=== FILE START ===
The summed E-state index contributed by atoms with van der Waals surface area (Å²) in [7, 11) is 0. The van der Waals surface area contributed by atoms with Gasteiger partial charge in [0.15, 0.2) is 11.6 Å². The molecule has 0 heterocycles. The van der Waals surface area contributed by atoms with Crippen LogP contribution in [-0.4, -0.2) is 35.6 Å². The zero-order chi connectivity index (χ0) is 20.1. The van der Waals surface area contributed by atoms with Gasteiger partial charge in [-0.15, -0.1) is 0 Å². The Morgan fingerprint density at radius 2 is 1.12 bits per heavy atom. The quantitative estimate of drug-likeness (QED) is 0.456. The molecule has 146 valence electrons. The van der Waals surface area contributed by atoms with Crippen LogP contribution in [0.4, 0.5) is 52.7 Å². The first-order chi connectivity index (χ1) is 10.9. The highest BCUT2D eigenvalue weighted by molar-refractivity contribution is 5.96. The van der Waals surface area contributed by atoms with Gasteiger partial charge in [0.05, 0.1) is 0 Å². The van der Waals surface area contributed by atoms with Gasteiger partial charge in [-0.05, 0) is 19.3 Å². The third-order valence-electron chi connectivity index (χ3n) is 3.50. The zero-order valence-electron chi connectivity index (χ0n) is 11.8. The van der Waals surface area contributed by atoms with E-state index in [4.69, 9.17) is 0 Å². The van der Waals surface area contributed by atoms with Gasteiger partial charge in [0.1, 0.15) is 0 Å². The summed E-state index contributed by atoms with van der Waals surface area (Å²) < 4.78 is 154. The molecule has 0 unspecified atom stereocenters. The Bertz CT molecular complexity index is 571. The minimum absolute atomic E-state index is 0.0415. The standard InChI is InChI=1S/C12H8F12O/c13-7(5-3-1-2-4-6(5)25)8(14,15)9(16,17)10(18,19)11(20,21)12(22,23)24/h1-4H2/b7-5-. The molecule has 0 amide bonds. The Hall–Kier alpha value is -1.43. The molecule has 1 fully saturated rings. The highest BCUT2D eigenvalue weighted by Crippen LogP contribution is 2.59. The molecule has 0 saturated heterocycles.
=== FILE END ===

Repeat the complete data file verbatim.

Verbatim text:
The summed E-state index contributed by atoms with van der Waals surface area (Å²) in [7, 11) is 0. The van der Waals surface area contributed by atoms with Gasteiger partial charge in [0.15, 0.2) is 11.6 Å². The molecule has 0 heterocycles. The van der Waals surface area contributed by atoms with Crippen LogP contribution in [-0.4, -0.2) is 35.6 Å². The zero-order chi connectivity index (χ0) is 20.1. The van der Waals surface area contributed by atoms with Gasteiger partial charge in [-0.15, -0.1) is 0 Å². The Morgan fingerprint density at radius 2 is 1.12 bits per heavy atom. The quantitative estimate of drug-likeness (QED) is 0.456. The molecule has 146 valence electrons. The van der Waals surface area contributed by atoms with Crippen LogP contribution in [0.4, 0.5) is 52.7 Å². The first-order chi connectivity index (χ1) is 10.9. The highest BCUT2D eigenvalue weighted by molar-refractivity contribution is 5.96. The van der Waals surface area contributed by atoms with Gasteiger partial charge in [0.05, 0.1) is 0 Å². The van der Waals surface area contributed by atoms with Gasteiger partial charge in [-0.05, 0) is 19.3 Å². The third-order valence-electron chi connectivity index (χ3n) is 3.50. The zero-order valence-electron chi connectivity index (χ0n) is 11.8. The van der Waals surface area contributed by atoms with E-state index in [4.69, 9.17) is 0 Å². The van der Waals surface area contributed by atoms with Gasteiger partial charge in [0.1, 0.15) is 0 Å². The summed E-state index contributed by atoms with van der Waals surface area (Å²) < 4.78 is 154. The molecule has 0 unspecified atom stereocenters. The Bertz CT molecular complexity index is 571. The minimum absolute atomic E-state index is 0.0415. The standard InChI is InChI=1S/C12H8F12O/c13-7(5-3-1-2-4-6(5)25)8(14,15)9(16,17)10(18,19)11(20,21)12(22,23)24/h1-4H2/b7-5-. The molecule has 0 amide bonds. The Hall–Kier alpha value is -1.43. The molecule has 1 fully saturated rings. The highest BCUT2D eigenvalue weighted by Crippen LogP contribution is 2.59. The molecule has 0 saturated heterocycles.